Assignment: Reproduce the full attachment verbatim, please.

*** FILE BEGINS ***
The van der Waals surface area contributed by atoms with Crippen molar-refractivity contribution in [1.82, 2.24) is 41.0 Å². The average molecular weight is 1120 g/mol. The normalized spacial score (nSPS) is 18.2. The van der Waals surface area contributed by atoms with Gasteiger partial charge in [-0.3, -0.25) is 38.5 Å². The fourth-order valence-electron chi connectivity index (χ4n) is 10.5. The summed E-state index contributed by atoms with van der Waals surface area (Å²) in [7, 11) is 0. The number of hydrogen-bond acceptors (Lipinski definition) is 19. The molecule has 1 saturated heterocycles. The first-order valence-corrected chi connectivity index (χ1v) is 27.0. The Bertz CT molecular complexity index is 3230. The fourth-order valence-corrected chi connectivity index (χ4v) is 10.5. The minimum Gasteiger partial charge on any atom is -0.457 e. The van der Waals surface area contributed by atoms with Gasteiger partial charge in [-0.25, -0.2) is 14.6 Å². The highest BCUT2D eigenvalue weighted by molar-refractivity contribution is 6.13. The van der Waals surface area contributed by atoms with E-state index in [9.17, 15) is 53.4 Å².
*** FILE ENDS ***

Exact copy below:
The van der Waals surface area contributed by atoms with Crippen molar-refractivity contribution in [1.82, 2.24) is 41.0 Å². The average molecular weight is 1120 g/mol. The normalized spacial score (nSPS) is 18.2. The van der Waals surface area contributed by atoms with Gasteiger partial charge in [-0.3, -0.25) is 38.5 Å². The fourth-order valence-electron chi connectivity index (χ4n) is 10.5. The summed E-state index contributed by atoms with van der Waals surface area (Å²) in [7, 11) is 0. The number of hydrogen-bond acceptors (Lipinski definition) is 19. The molecule has 1 saturated heterocycles. The first-order valence-corrected chi connectivity index (χ1v) is 27.0. The Bertz CT molecular complexity index is 3230. The fourth-order valence-corrected chi connectivity index (χ4v) is 10.5. The minimum Gasteiger partial charge on any atom is -0.457 e. The van der Waals surface area contributed by atoms with Gasteiger partial charge in [-0.25, -0.2) is 14.6 Å². The highest BCUT2D eigenvalue weighted by molar-refractivity contribution is 6.13. The van der Waals surface area contributed by atoms with E-state index in [9.17, 15) is 53.4 Å².